• The HOA would continue to leverage its community size to bargain for the best value for services in future bulk arrangements within the limits of the Board’s legal ability.


  • Bulk billing agreements require the association to be responsible for those who fail to pay HOA fees. 

  • The association must retain legal counsel and pay collection costs for delinquent accounts, which is an administrative burden on the entire community. 

  • Any increase to the normal expenses and fees to manage, insure, and cover the delinquent accounts is a cost that will need to be passed on to residents. 

  • More diverse resident involvement is needed to maintain the Board and committees. 

Option 2: Dissolution of the SWHOA by the end of the current Bulk Billing arrangement with a transition to retail telecommunications services delivery.

 Considering this option means dissolving the SWHOA and transitioning to direct retail services with the current or new future providers. The Covenants, Conditions and Restrictions (CCRs), Articles of Incorporation, and the Bylaws for the SWHOA will need to be amended or terminated to protect homeowner interests. The expense to accomplish Option 2 involves legal research, fees and costs to communicate with all stakeholders, i.e., homeowners, legal counsel, Broadlands Association, Loudoun County, and court costs.  Most expenses can be funded with current reserve funds maintained by the SWHOA; however, an increase in dues payable by the homeowners is possible. Further, there is no guarantee this option will entice other broadband providers to offer services in the Southern Walk. Both Verizon and Comcast, the two Loudoun  County franchisees have met density requirements for eastern Loudoun County and have no obligations to expand their networks. The timeline for this endeavor is expected to be 12 to 24 months.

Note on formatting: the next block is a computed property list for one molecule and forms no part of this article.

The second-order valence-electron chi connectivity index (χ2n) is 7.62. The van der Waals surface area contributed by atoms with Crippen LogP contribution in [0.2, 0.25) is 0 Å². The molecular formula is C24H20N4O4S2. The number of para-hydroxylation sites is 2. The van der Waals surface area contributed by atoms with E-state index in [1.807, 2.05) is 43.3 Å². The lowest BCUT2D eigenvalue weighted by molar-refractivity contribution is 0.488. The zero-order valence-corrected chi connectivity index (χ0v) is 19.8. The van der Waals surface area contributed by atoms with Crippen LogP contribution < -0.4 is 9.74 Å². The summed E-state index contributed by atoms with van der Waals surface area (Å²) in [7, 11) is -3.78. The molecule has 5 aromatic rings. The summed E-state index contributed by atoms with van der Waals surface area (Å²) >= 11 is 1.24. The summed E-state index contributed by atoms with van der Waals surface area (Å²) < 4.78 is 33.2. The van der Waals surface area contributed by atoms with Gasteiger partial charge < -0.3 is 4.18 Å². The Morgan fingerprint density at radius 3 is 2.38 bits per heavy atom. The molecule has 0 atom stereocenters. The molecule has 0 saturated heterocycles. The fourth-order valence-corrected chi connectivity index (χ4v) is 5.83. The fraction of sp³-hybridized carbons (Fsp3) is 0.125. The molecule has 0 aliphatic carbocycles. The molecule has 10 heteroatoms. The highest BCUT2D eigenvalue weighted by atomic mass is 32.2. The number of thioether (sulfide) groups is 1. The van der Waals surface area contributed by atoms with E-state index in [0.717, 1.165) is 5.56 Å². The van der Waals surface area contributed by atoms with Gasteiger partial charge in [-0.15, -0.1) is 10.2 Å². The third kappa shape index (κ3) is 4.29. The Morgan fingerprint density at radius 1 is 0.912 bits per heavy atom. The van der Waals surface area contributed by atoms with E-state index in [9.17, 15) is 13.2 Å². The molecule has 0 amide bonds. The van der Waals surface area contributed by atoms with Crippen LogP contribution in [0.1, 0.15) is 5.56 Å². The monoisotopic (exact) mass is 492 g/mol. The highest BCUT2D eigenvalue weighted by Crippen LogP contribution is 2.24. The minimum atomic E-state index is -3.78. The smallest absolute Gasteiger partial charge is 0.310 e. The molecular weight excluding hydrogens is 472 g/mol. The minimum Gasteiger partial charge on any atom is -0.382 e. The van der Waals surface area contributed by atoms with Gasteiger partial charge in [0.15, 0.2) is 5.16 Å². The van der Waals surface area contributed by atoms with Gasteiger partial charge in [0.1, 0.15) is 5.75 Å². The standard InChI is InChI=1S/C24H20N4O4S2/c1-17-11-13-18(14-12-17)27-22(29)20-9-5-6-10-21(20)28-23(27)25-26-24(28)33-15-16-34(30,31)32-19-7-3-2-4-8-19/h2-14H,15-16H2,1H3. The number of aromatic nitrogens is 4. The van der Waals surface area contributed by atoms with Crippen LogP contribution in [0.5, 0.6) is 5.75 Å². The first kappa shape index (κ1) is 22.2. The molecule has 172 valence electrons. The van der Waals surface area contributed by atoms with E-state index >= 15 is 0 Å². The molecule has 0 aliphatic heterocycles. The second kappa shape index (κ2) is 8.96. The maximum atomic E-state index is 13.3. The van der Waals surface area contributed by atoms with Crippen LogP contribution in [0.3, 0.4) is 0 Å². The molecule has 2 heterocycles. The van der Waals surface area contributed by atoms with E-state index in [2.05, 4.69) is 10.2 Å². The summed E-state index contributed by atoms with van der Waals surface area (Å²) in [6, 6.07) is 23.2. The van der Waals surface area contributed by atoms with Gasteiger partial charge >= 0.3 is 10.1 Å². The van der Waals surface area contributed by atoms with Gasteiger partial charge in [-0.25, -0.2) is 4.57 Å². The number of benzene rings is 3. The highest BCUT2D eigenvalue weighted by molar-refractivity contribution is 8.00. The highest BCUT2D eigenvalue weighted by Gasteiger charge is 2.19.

CCR § 3.6 requires the SWHOA to continue in existence until a successor association, like the Broadlands Association, is “established with the same duties and responsibilities” as the SWHOA.


  • Dissolution would eliminate the second homeowners’ association fee collected by SWHOA for telecommunications services and administration, leaving residents with only one association fee payable to the Broadlands Association. 

  • The association may dispense with board meetings, management and administrative costs associated with collecting association fees for telecommunications services, communicating with homeowners, and legal costs pertaining to delinquent accounts and collections. 

  • All telecommunications services will be available on a retail basis to all community residents. The telecommunications service providers will deal directly with residents on all account issues.

  • The successor association would address non-telecommunications issues that are protected by the CCRs.

  • Amending the CCRs will ensure that important covenants, conditions, and restrictions remain enforceable for the protection of the individual homeowners, while unnecessary or irrelevant terms can be eliminated. 


  • Dissolution of the SWHOA requires a sixty-seven percent (67%) super-majority approval vote of the homeowners. 

  • Amending the CCRs requires a seventy-five percent (75%) super-majority approval vote of the homeowners, while terminating the CCRs requires an eighty percent (80%) super-majority approval vote of the homeowners. 

  • Any change to the CCRs will likely require sustained outreach and coordination.

  • Unless a successor association will negotiate Bulk Billing telecommunications services agreement for the homeowners in the Southern Walk community, transition to a retail service option for Internet services reduces or eliminates any leverage for lower prices usually paid by communities with Bulk Billing contracts.

  • The Broadlands Association may not agree to assume telecommunications duties under amended CCRs.